This is a report on my process in thinking about RAM drives, pagefiles, the i-RAM, virtual machines, and other things having to do with system RAM. It represents merely an effort to log the questions that arose, and how I resolved them. I have not attempted to make it very organized or publishable. Some items reported early did not come to mind until later, and vice versa. * * * * * * I was trying to decide what to do about RAM. Since I was bumping up against capacity limits in several areas, I decided to move to a new level in my motherboard. I ordered a replacement for my old Pentium 4 2.4GHz mobo using 2GB of 400MHz DDR RAM. The new motherboard used a Core 2 Duo processor with 2GB of 800MHz DDR2. Of course, the new mobo featured a number of other improvements that have come on the scene since the Pentium Socket 478 era. This was where the RAM question arose. As I say, I had not increased the amount of RAM. But there were indications that I should. It did seem that video editing and other combinations of programs were pushing up against some limits, even with 2GB. A particular problem was my pagefile. I was getting lots of hard drive activity. As I recalled, there were multiple possible explanations for that, but it did seem to vary according to workload: silent when I was not using the system, very active when I was doing video editing or keeping lots of programs open, along with (sometimes) dozens of tabs in Firefox. So I wondered if I could put my pagefile into RAM, possibly in a RAM drive, rather than having my pagefiles on hard drives. As mentioned above, I had just ordered 2GB of good DDR2 800MHz RAM. If I filled out my motherboard's four RAM slots with two sticks of cheaper RAM, they would drag down the performance of the two good sticks I already had. So at this point, if I was going to fill all four slots, I was already somewhat obligated to buy another two sticks of the more expensive RAM. There would also be a problem if I would need the pagefile (and therefore the RAM drive) to be larger than 2GB. That would entail reducing, below 2GB, the amount of system RAM left for WinXP to use, since all four of my RAM slots would be full with a total of 4GB. This was exactly the wrong direction, for me. If anything, I wanted to keep those second two RAM slots empty, in case I did upgrade to a 64-bit operating system (i.e., WinXP Professional x64 or Vista) and install more system RAM. My impression was that, most likely, I would want the RAM drive to be larger than 2GB. It would need to accommodate my pagefile, and I also thought I might put various caches there. It wouldn't need to be huge, but I would probably find a use for at least several gigabytes of temporary working RAM drive space. Also, I came to realize that, for purposes of a RAM drive, I probably did not need cutting-edge performance. Any RAM drive would be much faster than a mechanical hard drive. What I needed was just some form of RAM, and apparently it would have to be located somewhere other than in the motherboard's four RAM slots. I had heard that Vista has a RamBoost feature that allows users to employ USB flash drives to provide an assist to the pagefile. I ran across some comments suggesting that this feature might not actually be all that helpful. One reason, it seems, is that random writes in flash memory are very slow. There was also the concern that, unless your drive employs a wear leveling scheme (which I think is not standard on basic USB flash drives), you can quickly wear out a flash drive. Apparently the usual kind of flash memory dies after something like 100,000 read-write cycles. If there's one thing I'd expect to find in a pagefile, it's a lot of reading and writing. For such reasons, I didn't think it would work to just set up my RAM drive, with my pagefile, on an 8GB flash drive. About this time, I came across various indications that people have been busily inventing a variety of exotic drives. I found a list of them at DV Nation ( Among other things, it seemed that Samsung and other manufacturers had been working on developing larger-capacity (e.g., 32MB and 64MB) flash drives with greatly improved read times. I still wasn't confident that a flash drive would fare well with the constant writing of a page file, which was my focus at this point. These drives also seemed pretty expensive. I figured that, in a year or two, I would probably be able to choose from a selection of affordable flash drives that would be large enough to install the whole operating system on. Not too many people seemed to be doing that sort of thing now. So for the time being, my primary concern was just on this matter of setting up a suitable RAM drive. Otherwise, among the various exotic drives that I had found, I was interested in Gigabyte's GC-RAMDISK, which they had previously been calling the i-RAM. I read several reviews on it. It was a PCI 2.2 card with slots for four RAM sticks, up to a total of 4GB. It had a SATA connector that would let it function just like a regular disk drive. RAM sticks have the advantage, over flash RAM, of being designed for the constant reads and writes that would occur in a pagefile. People found the i-RAM impressively fast, though expensive and suffering from some limitations. It seemed that it had become less expensive since its launch, circa 2005, which was when those reviews had been published. I also felt that, for my RAM drive purposes, its limitations were not significant. Evidently Gigabyte displayed an updated version of the i-RAM (which seems to be what most people still call it) at Comdex in 2006. At that point, they apparently thought they would have it on the market within a few months. As of now, mid-2007, it has still not materialized. It may show up any day; or maybe Gigabyte has decided that flash drives will crush the i-RAM within a year or two. For whatever reason, as of now, there does not appear to be an i-RAM 2, and I'm not sure there ever will. One limitation that people mentioned was that the i-RAM would accommodate only 4GB of RAM. That seemed adequate for my present needs, though. Another limitation was that the i-RAM used DDR rather than DDR2. But this, too, was alright with me: I still had the two DDR sticks from my previous motherboard. So it seemed, for a while, that I might have to buy only two more. My two old modules had heat spreaders on them, but in one of the reviews I saw a photo of how the reviewers had managed to jam in four RAM modules with heat spreaders, even though Gigabyte said not to. That was just as well, because some webpages said that it could be difficult to do so. I figured I'd get two sticks without heat spreaders, and just intersperse them between the two modules I already had. After all, the reviewers had shown photos of assorted RAM modules crammed into the i-RAM in no particular order. Its bottleneck was in the SATA connection, not in the 200MHz (PC 1600), or 266MHz (PC 2100), or 333MHz (PC 2700), or 400MHz (PC 3200) RAM that it could accommodate according to Gigabyte's website. I wasn't sure whether the doubled speed potential of a SATA-II connector would have created a highly different situation, heat-wise. I think not. Otherwise, I doubt that the prototype i-RAM 2 displayed by Gigabyte in 2006 would have been designed to fit in a disk drive bay. Probably it wouldn't get much hotter than a hard drive. I found the i-RAM for $119 at eWiz. (If it's not available there anymore, somebody said it's also available at CyberSprint and PCSuperDeals, and I found it listed at eight other stores on PriceGrabber.) This was actually cheaper than the offerings on eBay. Before buying it, however, I did various searches for terms like "memory expansion card" and "memory board." These turned up everything from digital camera memory cards to server components costing thousands. To my surprise -- having bought a memory expansion card for my first PC in 1984 -- I did not find anything else quite like the i-RAM. (I realized that an ordinary memory expansion board would not have the i-RAM's continuous power source. Their contents would vanish when the machine powered down. Since I was interested in cache and pagefile uses, that was OK for my purposes.) To populate the i-RAM, I went looking for what I was sure would be cheap RAM. Much to my surprise, Newegg, and the merchants listed on PriceGrabber generally, were asking $50+ per stick, even if I was just looking for the oldest, slowest RAM that would work. Instead, I searched eBay for Samsung RAM (after doing a small search to support my sense that Samsung produced quality RAM), so as to cut through the hundreds of no-brand RAM ads posted by other eBay sellers. There didn't seem to be much price difference between the various flavors of old Samsung RAM offered for sale on eBay. I could get a pair of 400MHz sticks for about $78 (including shipping). It developed that my existing 400MHz modules were worth $120 or more. So I figured I would sell those and buy two pairs of the cheaper stuff, for a net cost of about $35 (i.e., 2 x $78 minus $120). This would give me 2GB of fast 800MHz system RAM plus 4GB in the i-RAM. If I went the other route, I would have a total of 4GB of system RAM, and no i-RAM. Having already ordered two 1GB sticks of 800MHz RAM, I would have to order two more. Bizarrely, their price -- $89 on sale at -- was less than the $120 I would get from selling my used 400MHz sticks. So the additional cost of this route was a negative $30 -- that is, a profit from selling the old and buying the new. In short, I was looking at a $185 price spread (spending $155 for the i-RAM plus 4GB of 400MHz RAM, as compared to a $30 profit) between the two alternatives. At this point, before going any further, I decided I had better verify some of my assumptions about page files and RAM drives. First, I noticed that some sites recommended setting the page file minimum and maximum to the same size, so as to save WinXP the trouble of constantly resizing the file. Regardless of the wisdom of that advice, which was disputed, at least it seemed that I could set the page file at a size that would definitely fit within my RAM drive. The question, in my mind, was whether the resulting page file would hold everything that the processor would be working on at any given point, so as to avoid making the system go all the way back out to wherever it would go if there is insufficient physical and virtual RAM. Some people advised allowing the system to manage the page file; others recommended specifying a page file of 1.5 to 3 times the size of RAM. If that latter recommendation was accurate, then plainly it would be important to go with the 6GB i-RAM solution rather than just add two more 1GB memory modules to the system. On this question, Microsoft said that 1.5 is "the normal recommendation." See Microsoft also said (at that the system default value in Windows 2000, at least, was 1.5 times the amount of physical RAM. On that page, Microsoft also stated that efficiency is indeed increased if you set the initial and maximum to the same value. Microsoft also said, on that page, that you could improve efficiency by setting up multiple page files, if you had multiple hard drives. I wasn't sure how that would work in my case, where I would set up one page file in RAM and would then have to set up the other on a hard drive. Maybe restricting the size of the hard drive page file would provide some relief while keeping most of the burden on the RAM drive. Possibly I could have used a flash drive instead of the hard drive; maybe sharing the burden would extend the life of the flash drive. But it wouldn't make it any faster on writes. Several webpages reminded me that, if you have enough RAM, you don't need as much of a page file. The system won't be swapping things out of RAM to a page file as long as there is still some free RAM. So the question of page file size was this: will a total of 4GB of RAM (i.e., 2GB available to WinXP, plus 2GB in a RAM drive) be sufficient for the things that I am doing, or will I need more? I was not inclined to spend $185 without knowing the answer, and I was not sure how to find the answer. So at this point I decided to hold off on the i-RAM purchase, choosing instead to go with the purchase of the extra 2GB in system RAM from It belatedly occurred to me that, of course, this would also be the much more sensible approach for purposes of planning for the future. Eventually I would probably be using an operating system that would need at least 4GB of system RAM (plus whatever flash drives or whatnot might be available as RAM supplements by then). Having seen the matter in that light, I suddenly realized that I had been just assuming that I had to fill my new motherboard's four RAM slots with 1GB modules. Checking the documentation, I found that the system would actually accommodate a total of 8GB. I think I had assumed that 2GB modules would cost more than they were worth; but now that I had looked down the barrel of spending $185 to insure that I would have enough RAM for a RAM drive, I was not so sure. Checking around, I found that, at Newegg, after rebate, I could get two 2GB modules of Corsair 800MHz DDR2 for $229. That was a lot more than the total of $160 that I was looking at paying, after rebates etc., for the two 1GB modules that I now had on order plus the other two that I was preparing to order. Was it worth $70 extra to have the option of keeping two slots open, so that I could add more RAM later? This, I realized, was not really the question I had spent all this time considering. What I wanted to know was, how much would it cost me to have a total of 6GB of RAM? The answer: $185, plus the two 1GB modules already on order, if I went the i-RAM route; or $229, plus the two 1GB modules on order, if I beefed up system RAM with an additional two 2GB modules. Basically, it seemed I was doing my best to invent the fastest and most expensive RAM drive imaginable. Then I noticed that the timings of the 1GB modules did not match those of the 2GB modules. The former were of the faster 4-4-4-12 variety; the latter were of the slower 5-5-5-18 sort. One or two webpages confirmed my fear that this incompatibility could (not necessarily *would*) enhance instability. At best, the new ones would wipe out the speed advantage I had anticipated from the ones on order. This matter of timings had not been a concern when I was considering the i-RAM approach. There, RAM timing did not matter. Certainly I was not inclined to spend the extra $70 for what might be a less stable system, just for the privilege of holding one or two memory slots open for some future date when I might (but probably would not) replace the 1GB modules with 2GB modules. By then, more likely, I would be buying a 16GB flash drive to hold, in a large page file, whatever didn't fit within RAM. An alternative was to buy three 2GB modules, rather than two (assuming the system would work if I didn't add RAM modules in pairs). They would all match, and they would hold one of my four slots open for future expansion, and they would give me the desired 6GB of RAM. They would be slower, though; and even after taking into account the cancellation of my order for two 1GB modules, I would still have to spend approximately $300 for this solution (or a little less if I chose to order two 2 GB modules plus two matchingly slow 1GB modules -- though, honestly, this memory was going to be really fast in any case). So it looked like I had really talked myself out of all other options, and therefore would just order a second set of 1GB modules to match the set that was on order. This would not give me the desired 6GB of RAM. So the problem remained unsolved on the hardware side. I decided to let that issue sit for the moment. Meanwhile, I had things to figure out on the software side. How, exactly, would a person set up a RAM drive in Windows XP? I found numerous Ram disk programs, as follows: (1) Cenatek's RAMDisk XP: $25 from (Many older links also lead to a Cenatek page at, but that page has apparently changed.) A key is required for installation. They specify a maximum 4GB drive on XP. I was not sure if that meant 4GB in addition to the 4GB that WinXP could supposedly recognize. (2) RamDisk 2.4, which appears different from the above but is not explained very well, except to say that its size is limited only by Windows and available physical memory: $35 from (3) AR Soft: cited by many, with caveats about backing up your data before using it; apparently no longer maintained but still available from Installation instructions at and (4) QSoft's RAMDisk Enterprise Lite: $12 from Described at as being easy to install and allowing for changes of RAM disk size without rebooting. (5) RamDisk and RamDiskPlus from SuperSpeed: $35/50 from Certified by Microsoft. Reviewed at,1759,15632,00.asp RamDiskPlus includes, among other things, a backup feature that optionally saves the contents of the drive to a hard disk on shutdown and automatically restores them on reboot. (This would be valuable if, someday, I would be using this program to boot my operating system from a larger RAM drive; I might have to be keeping its contents on a hard drive on those hopefully infrequent occasions when I would have to shut down the system.) (6) Apparently there is a RAM drive feature in Tweak-XP. See Instructions at (7) Ramdisk Driver: free from Seemingly simple instructions on creating a RAM drive in Windows 2000/XP/2003. I also found several programs that looked like non-starters: Microsoft Sample Ramdisk.sys Driver for Windows 2000 Instructions for making it bigger appear at Even then, though, it is limited to 32 MB. Apparently not recognized by some programs because it does not identify itself as a hard drive. RamDiskNT: may be free (but cannot create a drive larger than 30MB) from VM Back: allows you to mount a VMware virtual disk and use it as a virtual disk drive. Since I don't know VMware, I can't tell if you have to have VMware to use it. Free, from RAMDisk WindowsXP: nobody home at Comments at There were also a number of other postings in various discussion forums, addressing the question of how to tweak some RAM drive possibilities (notably, the free one from Microsoft that is limited to 30MB) to make them work, or to change their functioning (e.g., Most of those seemed to date from around 2001-2002. I also encountered some warnings that made me a little nervous about using some of these approaches. Example: "Installing the Ramdisk sample driver in a NTFS-only machine might make it unusable." Not sure if "it" refers to the Ramdisk or the whole machine. In reviewing these webpages, I was most impressed with RamDiskPlus. Its webpage indicated that the maximum supported RAM disk would be about 3GB. Apparently, then, at least in their case (and perhaps in all cases), RAM drives in WinXP Home (and in WinXP Professional 32-bit) would be taken out of system RAM, of which there could be a maximum of 4GB. (In Windows XP Professional x64 and other 64-bit operating systems, the maximum would be 127GB.) Now, suddenly, it seemed that the i-RAM memory could not be made into a RAM drive because it was not part of system RAM; it was just RAM that behaved like a drive. Moreover, you wouldn't need to set up a RAM drive within the i-RAM; you would just *use* the i-RAM. If the i-RAM got designated as drive E, then you would just set your pagefile and various caches to be on drive E, as someday supplemented or replaced by i-RAM 2 and/or by a flash drive. This wasn't the way Wikipedia had talked about RAM drives: they had used the i-RAM as an example of a RAM drive. And well they should. It is, after all, a drive consisting of, or based on, RAM. But this didn't seem exactly like the concept of a RAM drive (i.e., based on *system* RAM) that emerged from the foregoing review of RAM drive software. Wikipedia's distinction, at this point in time, was between a software RAM drive (i.e., what the foregoing programs try to do) and the hardware RAM drive, like the i-RAM. So one conclusion seemed to be that a software RAM drive would be limited by the operating system's ability to recognize system RAM (i.e., 4GB, in the case of WinXP), whereas a hardware RAM drive would be limited by the system's ability to recognize hard drives (which means they can be vastly larger than 4GB). ************************* Note: I have been focused upon using a RAM drive to speed up my pagefile and caches. It is also possible to use RAM instead of your hard drive to reduce the use of your laptop's battery (but remember that RAM drive data vanishes when you power down). For general info on RAM drives, see: For instructions on how to move your browser cache and cookies to the RAM drive, see ************************* I returned to the question of whether the system could make use of the entire 4GB in WinXP, if I did decide to acquire that much in system RAM. I had previously seen various opinions on the matter, but had not tried to get a definitive answer. Microsoft said that 32-bit Windows (including XP Home) could support up to 4GB of system memory. It seemed, however, that Intel had developed a Physical Address Extension (PAE) that would allow developers to write software that would support more than 4GB. (See So it stood to reason that a RAM drive developer could have written software that would allow for huge RAM drives in WinXP Home, using PAE. But my review of RAM drive programs (above) did not suggest that anyone had actually done so. (The webpage just cited raises the thought that limitations of specific motherboards may cause problems with use of PAE, so perhaps developers have not considered it worthwhile to develop something that would work only on some systems.) More details at Although I have been talking, here, about a 4GB RAM limit in WinXP Home, it began to appear that in practice XP Home would recognize only 2.7GB or 3GB, not 4GB, even if the system had 4GB installed. See e.g., Also, of the RAM that the system would recognize, it seemed that a large chunk was used by various pieces of hardware in the system. See and One possibility was to upgrade, either to WinXP Professional x64 64-bit or Windows Vista 64-bit (apparently there was also a 32-bit version of Vista, which would not solve the problem). From browsing various webpages, though, it seemed that many people were frustrated with those two operating systems, due to such factors as driver availability and Vista's enhanced security arrangements. There also seemed to be some difficulties, even in the 64-bit versions of Vista, in getting that operating system to recognize a full 4GB of RAM. See This was an odd outcome. It seemed that there existed these RAM drive programs to help you create RAM drives of up to 3GB in WinXP Home; yet there was no practical way to have enough RAM available that you could actually go ahead and set aside 3GB of RAM in a 32-bit Microsoft operating system (i.e., either WinXP Home or 32-bit Vista). The only way I was going to have a multi-GB pagefile in a RAM drive was to use non-system RAM. In that category, the i-RAM was my best candidate, unless I wanted to wait until flash drives matured. To review: WinXP Home, as it had been functioning for me, needed more RAM. I could give it about 0.7 GB more than the 2GB that had already been in my system. But if that was not enough, it would resume its aggravatingly slow habit of swapping stuff out to a virtual page file on a hard drive. My best alternative to that scenario was to spend hundreds to put the pagefile on a measly 4GB i-RAM drive. So I could define it as a hardware problem, and wait until superior flash drives or the i-RAM2 came out. Or I could define it as an operating system problem, and find another operating system that would resolve it. I had been interested in WinXP x64, and also in the Ubuntu version of Linux. It seemed likely that I could begin by using one of these operating systems (or 64-bit Vista) to recognize the full amount of RAM I had in the machine -- 4GB, 6GB, or whatever. My fear was that those operating systems wouldn't run all the scads of programs, big and little, that hopefully make me more efficient during the day. What I really wanted was to have my cake and eat it -- to have another operating system without these hardware limitations, and yet also to have WinXP Home for its convenience. This brought to mind the possibility of virtualization, where you set up your computer to run one operating system within another. The introductory concept was to install a 64-bit OS first, and then install WinXP Home inside it. Since I was concerned about reports that these 64-bit operating systems do not tend to have all of the drivers that a person might need, my question was this: if a 64-bit operating system recognized the RAM but didn't recognize my printer, could WinXP Home (installed as a guest operating system through e.g., VMWare or Microsoft's new, free Virtual PC 2007 -- see use its share of RAM (e.g., 1-2 GB) and also recognize the printer? If that would work, I could maximize system RAM rather than use i-RAM. Or I might be able to set up the RAM drive in the 64-bit operating system, and then use it from within the 32-bit system. Starting in 1979, when I took my first computer class, I had been familiar with command-line operating systems. I began with Unix at Columbia University. I got my own IBM PC in 1983 and learned DOS. It wasn't until the mid-1990s that I found it advisable -- necessary, I think, given Microsoft's abandonment of DOS in favor of Windows -- to switch to a graphic user interface (GUI). I chose IBM's OS/2 over Windows 3.1, though I did pick up some 3.1 knowledge along the way. Eventually, OS/2 didn't keep up, so I bit the bullet and switched to Microsoft Windows 95, where I proceeded to waste huge amounts of time on poorly written and very frustrating efforts to recover the kind of functionality I had learned to expect. Windows 98 was an improvement, particularly when I discovered DriveImage as a tool for letting me roll back to a previous installation and try again. I entirely skipped Windows ME and was very pleased with Windows XP when, at last, I found that it provided me with an operating system that would not crash so often, taking small or large amounts of my hard work along with it. Windows XP does sometimes crash, but it has been a great improvement. Because of these various frustrations, I was interested in Linux since it first came out. I was also interested in VMWare, which at this point was, apparently, the leading virtualization tool. I had bought a copy of VMWare in the mid-1990s, but never used it. Since then, from what I see at their webpage, VMware had come a long way. And so had Linux. It now appeared possible to install Ubuntu as a flavor of Linux that would not bog me down for extended periods of time with computer technicalities that I didn't want to learn. So I was prepared to install a 64-bit operating system, and make that the basis for my efforts to gain access to more RAM. I felt that Ubuntu was up-and-coming, and that the Linux community would keep on developing it, whereas Windows XP x64 had pretty much died on the vine, as far as device drivers were concerned; and I just did not want, anymore, to be forced to learn whole new programs that did not improve my functionality. That may seem odd to say -- for a longtime Windows user, Linux may seem to require far more learning than a new flavor of Windows -- but at this point things had begun to seem different. I had noticed, in particular, that Office 2007 was a sharp departure from Office 2003, in which I was proficient. Office 2007 seemed to have been designed for people who were not already familiar with office software. It didn't seem to offer much new to me -- nor, I should say, to a great many others. Likewise, it appeared that much of my investment of time in Windows XP would be overruled -- that, once again, I would have to start from scratch, investing large amounts of time to figure out solutions to problems that hadn't been problems until Vista came along. I hoped for better from the seemingly greater continuity of the Linux approach. ************************* Windows XP RAM Sites of Interest (potentially unnecessary, in light of Ubuntu decision) ************************* So my preliminary plan was to install Ubuntu and then install a virtualization program over the top of that. This seemed likely to mean VMWare. From what I could see, VMWare was more professionally developed and managed and was more open to the involvement of Linux. See and In any case, the solution that seemed to make the most sense, to me, was to try installing a 64-bit foundation (starting with Linux rather than Windows); and then, to get quickly back to my former level of functionality, to install Windows XP Home in a virtual machine on top of the 64-bit foundation. For the memory situation, this did not necessarily mean an end to the pagefile question; it seemed that Linux uses swap files. Also, I might not need as much RAM as had been necessary in Windows (because it seemed Linux had a reputation for using its resources more effectively), but I would need extra RAM for the virtual machine in which I would propose to run Windows XP Home. But would Ubuntu require more than 2GB? One user claimed that his Linux machine, with 512MB, rarely used its swap file, even with many programs operating at once. See As of two years ago, a number of other contributors had similar opinions -- see I figured that 1GB would probably be enough for Ubuntu. I wasn't sure how much WinXP Home would require inside a VMWare virtual machine. While the RAM was on sale, I decided to go ahead and get the second set of 2GB modules. This, I felt, would probably be all I would need in the machine. By the time I needed more, flash drives or the i-RAM 2 would arrive to save me. It was kind of exciting to anticipate setting up virtual machines and saving and using them in the ways VMWare's webpage describes. I wished I had one for operating systems gone by, if only to fire them up and recall what it used to be like to work on the computer. It seemed like it could be handy to save one, now and then, in case I ever needed to use some ancient program from 2007 to open an old file.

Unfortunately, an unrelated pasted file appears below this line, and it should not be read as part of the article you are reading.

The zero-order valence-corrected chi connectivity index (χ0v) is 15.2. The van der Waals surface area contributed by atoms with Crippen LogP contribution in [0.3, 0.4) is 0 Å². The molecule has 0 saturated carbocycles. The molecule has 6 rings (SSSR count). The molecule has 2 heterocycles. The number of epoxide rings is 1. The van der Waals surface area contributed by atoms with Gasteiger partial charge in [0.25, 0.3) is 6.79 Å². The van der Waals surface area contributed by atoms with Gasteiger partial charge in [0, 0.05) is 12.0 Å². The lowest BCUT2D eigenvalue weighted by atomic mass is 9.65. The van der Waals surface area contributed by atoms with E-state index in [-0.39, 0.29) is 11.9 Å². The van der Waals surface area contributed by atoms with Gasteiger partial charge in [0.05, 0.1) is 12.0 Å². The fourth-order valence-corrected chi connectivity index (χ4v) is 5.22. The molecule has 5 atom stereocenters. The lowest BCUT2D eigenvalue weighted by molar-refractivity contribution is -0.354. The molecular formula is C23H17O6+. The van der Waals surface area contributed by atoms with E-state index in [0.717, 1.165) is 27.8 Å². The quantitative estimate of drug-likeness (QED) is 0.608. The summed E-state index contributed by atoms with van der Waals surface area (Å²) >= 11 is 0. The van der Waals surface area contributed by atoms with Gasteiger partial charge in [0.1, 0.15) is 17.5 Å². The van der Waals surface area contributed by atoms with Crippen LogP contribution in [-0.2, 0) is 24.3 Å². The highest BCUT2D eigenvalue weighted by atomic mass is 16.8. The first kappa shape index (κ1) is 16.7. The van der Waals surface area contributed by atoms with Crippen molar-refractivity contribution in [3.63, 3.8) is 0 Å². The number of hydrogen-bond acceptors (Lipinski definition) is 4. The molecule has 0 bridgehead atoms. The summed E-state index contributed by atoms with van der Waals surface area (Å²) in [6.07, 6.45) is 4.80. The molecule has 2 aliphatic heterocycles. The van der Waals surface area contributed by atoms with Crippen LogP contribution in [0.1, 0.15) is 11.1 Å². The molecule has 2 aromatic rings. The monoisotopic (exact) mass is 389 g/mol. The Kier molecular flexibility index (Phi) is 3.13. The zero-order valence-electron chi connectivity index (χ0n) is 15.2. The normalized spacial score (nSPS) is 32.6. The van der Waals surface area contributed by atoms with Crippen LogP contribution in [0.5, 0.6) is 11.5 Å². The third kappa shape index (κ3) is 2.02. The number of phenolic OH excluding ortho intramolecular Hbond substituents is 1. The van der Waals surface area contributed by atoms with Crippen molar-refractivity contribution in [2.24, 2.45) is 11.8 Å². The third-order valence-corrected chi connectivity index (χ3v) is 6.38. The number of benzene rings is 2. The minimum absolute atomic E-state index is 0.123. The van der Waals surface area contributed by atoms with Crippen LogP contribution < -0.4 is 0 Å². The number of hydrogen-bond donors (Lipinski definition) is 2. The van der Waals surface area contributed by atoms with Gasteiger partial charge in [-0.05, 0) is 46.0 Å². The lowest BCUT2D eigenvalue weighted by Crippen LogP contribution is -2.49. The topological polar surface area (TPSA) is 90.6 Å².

Nice post! I've been researching the same thing and came to the same conlusion. Ramdisks are superior to iram in terms of speed. And the problem of data loss on reboot can be fixed by using a virtual machine.

Seen any software that will queue to the harddrive a real time backup of the ramdisk incase of faliures?

Which version of vmware will you use? (look into bare metal that uses a native vmware kernal to boot further operating systems instead of an underlying os to host vmware)

Did you see anything good to reduce the size of an xp install so thta it can be run on a ram drive? (compression, reducing unnesecary components etc)

Thanks, Wassname


Thanks. I continued working through these issues and posted some other items you may find interesting. Try

That's about all I know on the subject at present. It's a very long answer, so you may want to Ctrl-F through it.

I didn't pursue the idea of a reduced XP install. It would be nice, but previous attempts to play with Windows tended to consume a huge amount of time and were not too stable. But that was a while back. XP may be different. Might want to Google for XP tweaks to see what has developed there.


Sorry. That link again: